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Universities can no longer ban controversial speakers

Universities can no longer ban controversial speakers

Here is everything that you need to know about the university free speech pledge.

It appears that universities may no longer be allowed to ban speakers which they deem controversial from either practising peacefully on campus or holding university talks- any universities that continue to do so could face a fine.

These new plans come from the concerns over the ‘no platforming’ of university speakers and the fears over censorship in our current society.

The Universities’ Minister, Sam Gyimah, is calling for a clear set of guidelines for universities and students alike, instructing them to replace the ‘dizzying rules’ currently in practice that determine which speakers can attend certain universities and exactly what they  can say.

For over 30 years, the government have failed to involve themselves in matters of free speech on campus, this decision may have therefore emerged due to the dangers that have arisen concerning complete censorship in universities.

The new plans could also see many universities ‘named and shamed’, if they do not uphold the standard protocols surrounding the act of free speech.

The universities’ minister hopes that a clearer set of guidelines will allow students to have open and informed discussions, stating that lively debate is good for the brain and opens one’s mind to a variety of opinions, allowing them to determine whether they agree or not.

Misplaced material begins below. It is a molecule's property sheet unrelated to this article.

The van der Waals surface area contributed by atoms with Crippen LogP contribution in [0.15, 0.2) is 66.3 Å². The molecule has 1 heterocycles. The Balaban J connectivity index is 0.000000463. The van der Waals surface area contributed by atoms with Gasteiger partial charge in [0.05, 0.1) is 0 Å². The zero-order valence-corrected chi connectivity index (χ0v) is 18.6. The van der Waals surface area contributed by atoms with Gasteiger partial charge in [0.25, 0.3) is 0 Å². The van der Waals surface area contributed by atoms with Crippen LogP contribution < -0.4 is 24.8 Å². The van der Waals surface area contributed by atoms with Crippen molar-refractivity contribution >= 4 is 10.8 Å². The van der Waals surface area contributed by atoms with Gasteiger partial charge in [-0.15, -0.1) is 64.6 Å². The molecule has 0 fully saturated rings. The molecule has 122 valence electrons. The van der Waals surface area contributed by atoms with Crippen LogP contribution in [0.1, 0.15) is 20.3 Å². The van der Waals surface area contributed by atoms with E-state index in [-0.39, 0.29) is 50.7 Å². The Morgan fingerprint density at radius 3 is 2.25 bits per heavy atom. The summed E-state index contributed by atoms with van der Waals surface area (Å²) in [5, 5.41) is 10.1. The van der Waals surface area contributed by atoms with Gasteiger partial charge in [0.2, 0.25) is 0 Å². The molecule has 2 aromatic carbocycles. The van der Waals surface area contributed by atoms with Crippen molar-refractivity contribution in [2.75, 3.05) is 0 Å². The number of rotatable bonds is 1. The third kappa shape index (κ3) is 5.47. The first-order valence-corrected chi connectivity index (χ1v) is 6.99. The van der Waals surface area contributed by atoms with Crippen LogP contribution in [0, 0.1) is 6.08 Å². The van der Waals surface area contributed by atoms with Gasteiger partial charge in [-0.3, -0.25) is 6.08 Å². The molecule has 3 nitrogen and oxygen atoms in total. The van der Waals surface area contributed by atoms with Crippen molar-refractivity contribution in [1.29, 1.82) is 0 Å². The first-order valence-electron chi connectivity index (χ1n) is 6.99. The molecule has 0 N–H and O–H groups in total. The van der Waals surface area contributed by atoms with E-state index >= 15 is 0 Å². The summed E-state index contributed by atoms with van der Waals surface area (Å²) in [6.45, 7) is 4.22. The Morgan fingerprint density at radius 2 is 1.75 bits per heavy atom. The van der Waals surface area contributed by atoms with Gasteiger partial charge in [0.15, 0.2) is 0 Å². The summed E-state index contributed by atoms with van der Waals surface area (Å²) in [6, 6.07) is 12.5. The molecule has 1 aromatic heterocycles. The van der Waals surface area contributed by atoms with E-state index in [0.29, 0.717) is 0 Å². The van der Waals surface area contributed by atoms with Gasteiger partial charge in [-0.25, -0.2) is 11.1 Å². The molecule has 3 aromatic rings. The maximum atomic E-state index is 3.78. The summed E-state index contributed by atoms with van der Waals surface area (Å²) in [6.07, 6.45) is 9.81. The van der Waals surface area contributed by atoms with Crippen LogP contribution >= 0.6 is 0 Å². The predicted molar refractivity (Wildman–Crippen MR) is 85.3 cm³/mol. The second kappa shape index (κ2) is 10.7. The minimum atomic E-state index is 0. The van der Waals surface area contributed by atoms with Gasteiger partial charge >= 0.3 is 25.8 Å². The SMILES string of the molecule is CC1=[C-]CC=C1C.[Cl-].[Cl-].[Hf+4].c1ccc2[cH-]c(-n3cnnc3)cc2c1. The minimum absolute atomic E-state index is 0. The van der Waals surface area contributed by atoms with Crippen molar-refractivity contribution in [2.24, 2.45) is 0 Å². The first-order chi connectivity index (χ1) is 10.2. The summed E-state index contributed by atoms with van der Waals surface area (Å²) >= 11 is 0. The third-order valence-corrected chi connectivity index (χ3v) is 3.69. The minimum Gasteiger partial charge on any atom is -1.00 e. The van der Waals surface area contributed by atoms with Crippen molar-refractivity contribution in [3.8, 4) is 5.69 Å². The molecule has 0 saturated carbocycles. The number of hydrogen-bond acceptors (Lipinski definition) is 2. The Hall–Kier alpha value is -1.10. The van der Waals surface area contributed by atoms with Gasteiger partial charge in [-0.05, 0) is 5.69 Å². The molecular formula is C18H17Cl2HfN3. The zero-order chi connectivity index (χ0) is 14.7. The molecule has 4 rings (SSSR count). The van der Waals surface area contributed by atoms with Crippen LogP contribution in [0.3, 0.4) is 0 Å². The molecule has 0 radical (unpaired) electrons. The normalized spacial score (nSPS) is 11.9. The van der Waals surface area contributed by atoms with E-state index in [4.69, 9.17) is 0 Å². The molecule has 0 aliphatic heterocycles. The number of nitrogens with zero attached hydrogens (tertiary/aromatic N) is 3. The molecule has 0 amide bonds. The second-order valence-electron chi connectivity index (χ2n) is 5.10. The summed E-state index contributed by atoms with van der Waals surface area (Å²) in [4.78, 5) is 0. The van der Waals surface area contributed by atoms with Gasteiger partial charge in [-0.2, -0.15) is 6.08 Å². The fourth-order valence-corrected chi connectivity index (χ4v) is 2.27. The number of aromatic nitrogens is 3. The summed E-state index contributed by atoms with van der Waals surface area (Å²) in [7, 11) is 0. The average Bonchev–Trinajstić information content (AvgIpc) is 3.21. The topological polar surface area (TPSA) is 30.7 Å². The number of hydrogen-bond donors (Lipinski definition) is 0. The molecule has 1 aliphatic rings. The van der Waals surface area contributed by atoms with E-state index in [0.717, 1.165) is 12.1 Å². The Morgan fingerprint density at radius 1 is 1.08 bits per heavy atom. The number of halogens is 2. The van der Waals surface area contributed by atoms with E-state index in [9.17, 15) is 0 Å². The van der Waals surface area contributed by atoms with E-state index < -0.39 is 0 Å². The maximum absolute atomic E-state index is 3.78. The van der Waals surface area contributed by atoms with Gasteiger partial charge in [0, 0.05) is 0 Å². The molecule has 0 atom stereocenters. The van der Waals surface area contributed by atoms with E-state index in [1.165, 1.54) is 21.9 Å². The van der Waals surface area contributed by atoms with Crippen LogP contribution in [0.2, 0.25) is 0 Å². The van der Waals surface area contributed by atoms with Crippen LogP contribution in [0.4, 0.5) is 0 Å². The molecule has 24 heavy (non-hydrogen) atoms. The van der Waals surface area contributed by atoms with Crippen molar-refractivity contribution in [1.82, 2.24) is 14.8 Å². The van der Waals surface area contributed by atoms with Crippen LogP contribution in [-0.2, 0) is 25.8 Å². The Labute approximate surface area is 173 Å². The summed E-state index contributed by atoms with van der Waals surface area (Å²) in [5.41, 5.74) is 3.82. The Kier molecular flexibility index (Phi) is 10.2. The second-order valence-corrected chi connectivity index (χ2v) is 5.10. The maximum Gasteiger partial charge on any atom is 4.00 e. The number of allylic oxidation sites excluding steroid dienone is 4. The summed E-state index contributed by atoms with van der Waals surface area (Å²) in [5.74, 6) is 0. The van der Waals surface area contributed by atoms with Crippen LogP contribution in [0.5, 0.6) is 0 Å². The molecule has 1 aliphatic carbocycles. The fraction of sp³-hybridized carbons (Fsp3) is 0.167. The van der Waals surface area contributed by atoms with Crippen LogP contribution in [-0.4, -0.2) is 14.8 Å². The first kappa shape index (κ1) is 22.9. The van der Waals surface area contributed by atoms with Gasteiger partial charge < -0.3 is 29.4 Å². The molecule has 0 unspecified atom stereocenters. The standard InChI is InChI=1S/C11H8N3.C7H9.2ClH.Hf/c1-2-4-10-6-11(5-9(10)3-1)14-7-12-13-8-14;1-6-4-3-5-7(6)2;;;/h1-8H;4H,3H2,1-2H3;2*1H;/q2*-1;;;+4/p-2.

Gyimah also argues that the strict rules of university free speech could also be down to the consumerist culture on campus, with many people viewing university as simply a pathway for a job, rather than a lively atmosphere of learning, creativity and debate.

Gyimah states that universities are under pressure to supply a stereotypical, neat university experience, leading to obvious censorship on campus.

Clearly, it can be seen that the introduction of clear cut guidelines, which will apply to every university in the UK, will be a great step in the right direction of opening up academic and invigorating discussion on campus.

The universities’ minister has also called for a more accepting climate in the media, asserting that for the discussion to be opened up, there needs to be less of a clear division between the sides of left and right wing politics, as well as a lessening of the use of the word ‘snowflake’, which clearly does little to represent a whole generation of young people.

Standing as the first free speech regulation since 1986, universities hope that this decision will work to relieve tensions on campus.

According to the Conversation, there needs to be a set of clear cut free speech rules for every university, as well as equal opportunities for every student and a level footing for anyone to attend university if they so wish.

It is clear that the ‘free speech debate’ cannot be separated from the broader issues in society, such as inequalities behind education and censorship in the news.

Hopefully, by allowing everyone an equal footing- as long as they do not preach speeches that incite hatred or violence- will allow a broader conversation on university campuses around the UK.

Elizabeth Whittingham Elizabeth is a history graduate currently working in content and communications.